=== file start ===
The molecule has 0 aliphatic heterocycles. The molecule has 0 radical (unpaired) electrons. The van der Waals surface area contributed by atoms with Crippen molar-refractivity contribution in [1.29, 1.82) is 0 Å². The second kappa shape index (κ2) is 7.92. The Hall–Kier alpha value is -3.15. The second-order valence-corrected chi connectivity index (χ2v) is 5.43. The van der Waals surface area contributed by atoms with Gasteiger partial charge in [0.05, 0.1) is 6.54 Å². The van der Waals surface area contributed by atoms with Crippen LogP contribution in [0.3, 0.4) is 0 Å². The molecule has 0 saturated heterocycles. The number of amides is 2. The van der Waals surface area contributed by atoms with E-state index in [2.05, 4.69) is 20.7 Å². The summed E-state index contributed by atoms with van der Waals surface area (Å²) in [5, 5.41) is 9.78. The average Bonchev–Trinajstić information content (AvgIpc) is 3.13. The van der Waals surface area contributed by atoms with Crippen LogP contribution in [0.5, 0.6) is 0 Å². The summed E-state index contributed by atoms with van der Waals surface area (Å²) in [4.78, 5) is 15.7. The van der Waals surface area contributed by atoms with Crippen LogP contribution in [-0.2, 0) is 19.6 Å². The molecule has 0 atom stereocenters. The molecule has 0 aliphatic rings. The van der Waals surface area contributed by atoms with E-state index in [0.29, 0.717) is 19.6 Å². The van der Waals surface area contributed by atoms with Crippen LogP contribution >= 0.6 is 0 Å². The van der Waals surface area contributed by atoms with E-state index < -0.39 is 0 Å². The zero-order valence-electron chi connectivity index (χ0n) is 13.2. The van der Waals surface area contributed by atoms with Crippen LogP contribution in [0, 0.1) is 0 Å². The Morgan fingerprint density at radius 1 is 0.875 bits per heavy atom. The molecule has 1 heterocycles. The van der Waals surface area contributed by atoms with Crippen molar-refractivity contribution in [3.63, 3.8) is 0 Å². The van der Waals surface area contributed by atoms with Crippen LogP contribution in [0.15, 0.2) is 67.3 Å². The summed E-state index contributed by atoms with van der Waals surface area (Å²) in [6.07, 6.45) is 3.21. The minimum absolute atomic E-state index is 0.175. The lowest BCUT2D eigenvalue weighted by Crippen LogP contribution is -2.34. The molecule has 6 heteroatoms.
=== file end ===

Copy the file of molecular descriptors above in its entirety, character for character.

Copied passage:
The molecule has 0 aliphatic heterocycles. The molecule has 0 radical (unpaired) electrons. The van der Waals surface area contributed by atoms with Crippen molar-refractivity contribution in [1.29, 1.82) is 0 Å². The second kappa shape index (κ2) is 7.92. The Hall–Kier alpha value is -3.15. The second-order valence-corrected chi connectivity index (χ2v) is 5.43. The van der Waals surface area contributed by atoms with Gasteiger partial charge in [0.05, 0.1) is 6.54 Å². The van der Waals surface area contributed by atoms with Crippen LogP contribution in [0.3, 0.4) is 0 Å². The molecule has 0 saturated heterocycles. The number of amides is 2. The van der Waals surface area contributed by atoms with E-state index in [2.05, 4.69) is 20.7 Å². The summed E-state index contributed by atoms with van der Waals surface area (Å²) in [5, 5.41) is 9.78. The average Bonchev–Trinajstić information content (AvgIpc) is 3.13. The van der Waals surface area contributed by atoms with Crippen LogP contribution in [0.5, 0.6) is 0 Å². The summed E-state index contributed by atoms with van der Waals surface area (Å²) in [4.78, 5) is 15.7. The van der Waals surface area contributed by atoms with Crippen LogP contribution in [-0.2, 0) is 19.6 Å². The molecule has 0 atom stereocenters. The molecule has 0 aliphatic rings. The van der Waals surface area contributed by atoms with E-state index in [0.29, 0.717) is 19.6 Å². The van der Waals surface area contributed by atoms with Crippen LogP contribution >= 0.6 is 0 Å². The van der Waals surface area contributed by atoms with E-state index < -0.39 is 0 Å². The zero-order valence-electron chi connectivity index (χ0n) is 13.2. The van der Waals surface area contributed by atoms with Crippen LogP contribution in [0, 0.1) is 0 Å². The Morgan fingerprint density at radius 1 is 0.875 bits per heavy atom. The molecule has 1 heterocycles. The van der Waals surface area contributed by atoms with Crippen molar-refractivity contribution in [3.63, 3.8) is 0 Å². The van der Waals surface area contributed by atoms with Crippen LogP contribution in [0.15, 0.2) is 67.3 Å². The summed E-state index contributed by atoms with van der Waals surface area (Å²) in [6.07, 6.45) is 3.21. The minimum absolute atomic E-state index is 0.175. The lowest BCUT2D eigenvalue weighted by Crippen LogP contribution is -2.34. The molecule has 6 heteroatoms.